This is a transcript of a podcast on using encryption in law practice.
Speaker Key: PB: Phil Brown, DW: David Whelan
PB: Okay, I'm here with David Whelan and we're just going to talk a little bit about encryption. Why would a lawyer consider or why should a lawyer consider using encryption?
DW: It was easy when lawyers had all of their documents and other information inside their firm, but now that they're starting to use electronic records and electronic files and send e-mails, it's easier for people to get access to that information when they have sent it out of their office. It may not happen but it means that there is a greater likelihood that people will be able to get access to it. So you can use encryption to protect your clients’ confidentiality and you can use encryption to secure your information when it's being transmitted between you and another party.
PB: And presumably it would also protect information that's stored on someone's computer, even if their computer's not actually going anywhere or the information is not being transmitted anywhere?
DW: Right, that's for sure. If you are using a wireless network in your office you may not be aware of people who are trying to get into your office, and so you can actually make sure that the electronic records that are on your computer are secure against external intruders rather than the people who might be looking at them, at the data that you're sending across the internet.
PB: Right, and the internet is basically one giant information highway with information arriving and leaving all the time and a lot of people don't realise that their information, as it moves along that highway, is potentially vulnerable to intrusion or examination along the way.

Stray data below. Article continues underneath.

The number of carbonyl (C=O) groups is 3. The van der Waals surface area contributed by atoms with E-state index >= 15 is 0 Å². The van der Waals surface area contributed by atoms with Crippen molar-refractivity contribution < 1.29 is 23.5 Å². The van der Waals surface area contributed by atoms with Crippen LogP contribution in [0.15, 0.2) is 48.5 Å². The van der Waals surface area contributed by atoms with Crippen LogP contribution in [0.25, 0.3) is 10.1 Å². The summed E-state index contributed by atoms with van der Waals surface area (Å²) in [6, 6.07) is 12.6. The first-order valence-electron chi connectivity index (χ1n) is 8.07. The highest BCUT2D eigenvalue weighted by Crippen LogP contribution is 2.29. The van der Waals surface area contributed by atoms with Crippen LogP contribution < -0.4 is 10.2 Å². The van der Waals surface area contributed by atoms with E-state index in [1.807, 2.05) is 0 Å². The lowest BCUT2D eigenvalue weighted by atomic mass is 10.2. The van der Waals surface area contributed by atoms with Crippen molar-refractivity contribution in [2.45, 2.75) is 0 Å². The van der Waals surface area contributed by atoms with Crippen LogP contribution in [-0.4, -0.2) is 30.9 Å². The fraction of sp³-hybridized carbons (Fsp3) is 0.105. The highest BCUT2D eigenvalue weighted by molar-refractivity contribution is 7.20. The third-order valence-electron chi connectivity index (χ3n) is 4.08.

DW: Absolutely, yes. I think a lot of people think of the internet as a direct connection between you and me. When I send you an e-mail, you receive it and it's essentially passed just between the two of us, but really it's hopping. It's using little stepping stones, hopping across the internet to get to you and each time it hops and puts its foot down, it's leaving an imprint of itself. So the e-mails that you send are actually being stored in multiple places as they're transmitted to the end user.
PB: And in fact could be read or examined at any of those nodes along the way, theoretically.
DW: Absolutely right. You're really relying on the security of each step of the network to make sure that the information you are sending is still secure. I think one of the interesting discussions that's happened on the web recently is that lawyers who use Google Mail, the free version, are having their e-mails indexed, and so if you have client confidential information in your e-mails and Google Mail, Google is indexing them so they can try and give you ads, but it shows that even at sites where you're using e-mail and perhaps you haven't sent anything from Google Mail, the e-mails that you receive are accessible, by technology at least, search engines in this case.
PB: And when we are talking about Google Mail we are talking about Gmail?
DW: Right, and if you get to Google Apps and pay the $5 or $6 a month, this is not an issue.
PB: Okay, so let's talk a little bit about how encryption would actually protect a file. How does it sort of work in general?
DW: Well, what it does is, it creates a wrapper around your file and so you create that wrapper and then you apply a password to it and then that password keeps it secure. When you send that information to someone else or when you transmit information across a secure connection, you're actually talking about passwords at both ends and so there has to be an agreement about the passwords or the keys that are used in order to transmit the information across the web. So whenever possible you want to use a secure connection. When you are in a web browser your web browser location turns from HTTP to HTTPS, but even when you're sending a file, you can send the file in an encrypted format over an unencrypted connection.
PB: And that HTTPS change is to, in theory, be a more secure or encrypted connection.
PB: Right, so instead of just having an encrypted file, if you think about the encrypted file being surrounded by a shell, and that shell is encrypted, so it makes the file inside it impervious to investigation by people who shouldn't look at it. The HTTPS connection, the secure socket, actually is a pipe and so everything you transmit up and down that pipe is also in a secured format.